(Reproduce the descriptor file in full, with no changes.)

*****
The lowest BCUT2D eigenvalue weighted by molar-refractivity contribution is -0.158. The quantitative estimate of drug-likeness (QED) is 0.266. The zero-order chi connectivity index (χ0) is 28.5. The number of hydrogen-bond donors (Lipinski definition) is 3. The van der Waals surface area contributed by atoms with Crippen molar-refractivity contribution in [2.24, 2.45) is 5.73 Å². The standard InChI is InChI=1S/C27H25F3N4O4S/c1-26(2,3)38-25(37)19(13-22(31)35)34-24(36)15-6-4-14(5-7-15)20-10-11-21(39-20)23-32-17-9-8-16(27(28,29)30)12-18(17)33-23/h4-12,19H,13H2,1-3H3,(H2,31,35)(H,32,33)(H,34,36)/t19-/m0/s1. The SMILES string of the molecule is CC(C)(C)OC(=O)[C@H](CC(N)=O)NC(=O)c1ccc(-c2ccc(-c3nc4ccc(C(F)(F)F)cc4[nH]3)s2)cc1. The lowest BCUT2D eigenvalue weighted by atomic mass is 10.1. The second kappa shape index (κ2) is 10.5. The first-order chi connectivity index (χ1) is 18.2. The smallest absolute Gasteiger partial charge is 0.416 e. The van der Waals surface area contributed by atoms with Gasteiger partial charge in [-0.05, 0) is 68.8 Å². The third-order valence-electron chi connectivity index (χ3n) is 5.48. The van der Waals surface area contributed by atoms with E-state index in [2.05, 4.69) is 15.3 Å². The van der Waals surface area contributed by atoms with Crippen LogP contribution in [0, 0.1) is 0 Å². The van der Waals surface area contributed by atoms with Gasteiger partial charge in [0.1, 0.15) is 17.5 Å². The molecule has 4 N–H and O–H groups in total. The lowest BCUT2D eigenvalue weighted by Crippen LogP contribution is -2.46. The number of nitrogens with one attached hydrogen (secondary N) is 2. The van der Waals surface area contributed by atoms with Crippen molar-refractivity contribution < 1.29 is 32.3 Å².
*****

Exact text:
The lowest BCUT2D eigenvalue weighted by molar-refractivity contribution is -0.158. The quantitative estimate of drug-likeness (QED) is 0.266. The zero-order chi connectivity index (χ0) is 28.5. The number of hydrogen-bond donors (Lipinski definition) is 3. The van der Waals surface area contributed by atoms with Crippen molar-refractivity contribution in [2.24, 2.45) is 5.73 Å². The standard InChI is InChI=1S/C27H25F3N4O4S/c1-26(2,3)38-25(37)19(13-22(31)35)34-24(36)15-6-4-14(5-7-15)20-10-11-21(39-20)23-32-17-9-8-16(27(28,29)30)12-18(17)33-23/h4-12,19H,13H2,1-3H3,(H2,31,35)(H,32,33)(H,34,36)/t19-/m0/s1. The SMILES string of the molecule is CC(C)(C)OC(=O)[C@H](CC(N)=O)NC(=O)c1ccc(-c2ccc(-c3nc4ccc(C(F)(F)F)cc4[nH]3)s2)cc1. The lowest BCUT2D eigenvalue weighted by atomic mass is 10.1. The second kappa shape index (κ2) is 10.5. The first-order chi connectivity index (χ1) is 18.2. The smallest absolute Gasteiger partial charge is 0.416 e. The van der Waals surface area contributed by atoms with Gasteiger partial charge in [-0.05, 0) is 68.8 Å². The third-order valence-electron chi connectivity index (χ3n) is 5.48. The van der Waals surface area contributed by atoms with E-state index in [2.05, 4.69) is 15.3 Å². The van der Waals surface area contributed by atoms with Crippen LogP contribution in [0, 0.1) is 0 Å². The van der Waals surface area contributed by atoms with Gasteiger partial charge in [0.1, 0.15) is 17.5 Å². The molecule has 4 N–H and O–H groups in total. The lowest BCUT2D eigenvalue weighted by Crippen LogP contribution is -2.46. The number of nitrogens with one attached hydrogen (secondary N) is 2. The van der Waals surface area contributed by atoms with Crippen molar-refractivity contribution < 1.29 is 32.3 Å².